Millennials, the 18- to-33-year-old population bracket prized by marketers, no longer dominates the Internet as it once did as activities like email and search become more common across all U.S. age groups. But a new study by the Pew Internet & Life Project found Millennials are still well ahead in areas like social networking, instant messaging, and playing online games.
Blogging was the only activity that dropped off in popularity for any age segment, with half as many teens blogging as in 2006 and Millennials also seeing a slight decline. Blogging among all online adults increased only to 14% from 11% in late 2008.
The report -- the second by the Pew Research Center to study how different generations use the Internet -- highlighted how older Web users are catching up to younger ones across a range of online activities. In addition to email and search, a majority of Internet users of all ages search for health information, get news, buy products and make travel reservations or purchases, among other things.
People in Gen X (ages 34-45) and in older cohorts are more likely than Millennials to engage in several online activities, including visiting government sites and getting financial information online. And even in areas still ruled by Millennials like social networking, older generations are the fastest-growing segments. Use of social sites by the so-called GI generation (74 and older) has quadrupled since 2008 to 16% -- the steepest rise of any group.
"While seniors still rely on email as their main form of online communication, social network sites allow users to reconnect with people from the past, find supporting communities to deal with a chronic disease, or connect with younger generations -- all of which may drive social network site use among older generations," states the repot.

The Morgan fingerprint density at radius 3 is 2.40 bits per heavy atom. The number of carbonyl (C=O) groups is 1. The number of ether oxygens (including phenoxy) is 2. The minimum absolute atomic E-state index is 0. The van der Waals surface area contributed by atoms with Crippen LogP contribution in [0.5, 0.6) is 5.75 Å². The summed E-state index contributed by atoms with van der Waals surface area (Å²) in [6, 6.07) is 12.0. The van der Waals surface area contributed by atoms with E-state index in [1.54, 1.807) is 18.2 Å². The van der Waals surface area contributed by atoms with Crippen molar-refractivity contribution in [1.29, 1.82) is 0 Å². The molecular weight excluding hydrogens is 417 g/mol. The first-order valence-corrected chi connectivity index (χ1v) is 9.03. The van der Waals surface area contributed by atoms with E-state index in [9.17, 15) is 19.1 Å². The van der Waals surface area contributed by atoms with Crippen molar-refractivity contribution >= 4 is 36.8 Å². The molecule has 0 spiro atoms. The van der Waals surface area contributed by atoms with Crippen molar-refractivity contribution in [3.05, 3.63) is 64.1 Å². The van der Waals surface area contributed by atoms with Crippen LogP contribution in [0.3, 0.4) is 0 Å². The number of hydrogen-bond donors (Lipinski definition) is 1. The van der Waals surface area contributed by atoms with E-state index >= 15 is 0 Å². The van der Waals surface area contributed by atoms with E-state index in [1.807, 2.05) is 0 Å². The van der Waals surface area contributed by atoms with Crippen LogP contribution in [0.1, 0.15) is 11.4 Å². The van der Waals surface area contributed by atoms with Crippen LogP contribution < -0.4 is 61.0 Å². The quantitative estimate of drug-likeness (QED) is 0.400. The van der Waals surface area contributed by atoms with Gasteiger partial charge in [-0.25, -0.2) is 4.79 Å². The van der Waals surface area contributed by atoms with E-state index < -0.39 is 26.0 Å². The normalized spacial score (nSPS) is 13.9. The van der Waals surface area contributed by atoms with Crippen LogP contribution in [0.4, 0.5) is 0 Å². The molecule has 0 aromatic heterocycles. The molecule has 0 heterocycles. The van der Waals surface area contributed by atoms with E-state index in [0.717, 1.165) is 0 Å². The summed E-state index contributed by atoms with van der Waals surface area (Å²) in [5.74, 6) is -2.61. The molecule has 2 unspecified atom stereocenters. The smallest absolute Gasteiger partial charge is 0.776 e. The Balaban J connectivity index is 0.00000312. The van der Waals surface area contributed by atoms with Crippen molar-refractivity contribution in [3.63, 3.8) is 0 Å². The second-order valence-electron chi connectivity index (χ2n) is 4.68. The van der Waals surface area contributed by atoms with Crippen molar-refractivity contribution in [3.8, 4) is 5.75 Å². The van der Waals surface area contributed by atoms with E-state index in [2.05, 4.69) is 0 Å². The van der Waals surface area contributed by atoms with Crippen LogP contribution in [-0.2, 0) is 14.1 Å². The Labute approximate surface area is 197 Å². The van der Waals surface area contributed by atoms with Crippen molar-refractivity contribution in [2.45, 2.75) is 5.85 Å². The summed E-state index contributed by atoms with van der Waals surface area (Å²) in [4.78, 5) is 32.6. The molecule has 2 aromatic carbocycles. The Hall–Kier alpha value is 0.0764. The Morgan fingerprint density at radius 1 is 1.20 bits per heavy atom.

But younger adults without question are the most pervasive demographic on social networks, with 83% of Millennials going to sites like Facebook, MySpace and LinkedIn. That's up from 67% two years ago. A separate study released Wednesday by the Pew's Global Attitudes Project on social networking worldwide showed the activity skews younger in other countries as well.
In fact, there are only three countries -- Britain, Poland and the U.S. -- in which most 30- to-49-year-olds are involved in social networking.
When it comes to watching online video, Millennials are again the most prevalent group, at 80%, but other age segments have made gains. So 55% of Older Boomers (55-64) have watched video, up from 30% in 2008, and one in five members of the GI Generation have checked out YouTube or other video sources.
More than half (51%) of all online adults listen to music online -- up from 32% in 2004, when Pew last asked the question. While Millennials are the most avid Web music fans, at 65%, Gen Xers (58%) and Younger Boomers (48%) are catching up.
Not surprisingly, Millennials are also the demographic most likely to have home broadband connections (81%) and to connect to the Internet wirelessly (82%). That compares to two-thirds of all adults with home broadband, and 59% browsing the mobile Web. Gen Xers are not far behind in either category, at 73% and 71%, respectively.
The primary data for the Pew report came from a survey conducted from April 29 to May 30, 2010 among a sample of 2,252 adults, ages 18 and older. Findings for some activities were based on prior surveys.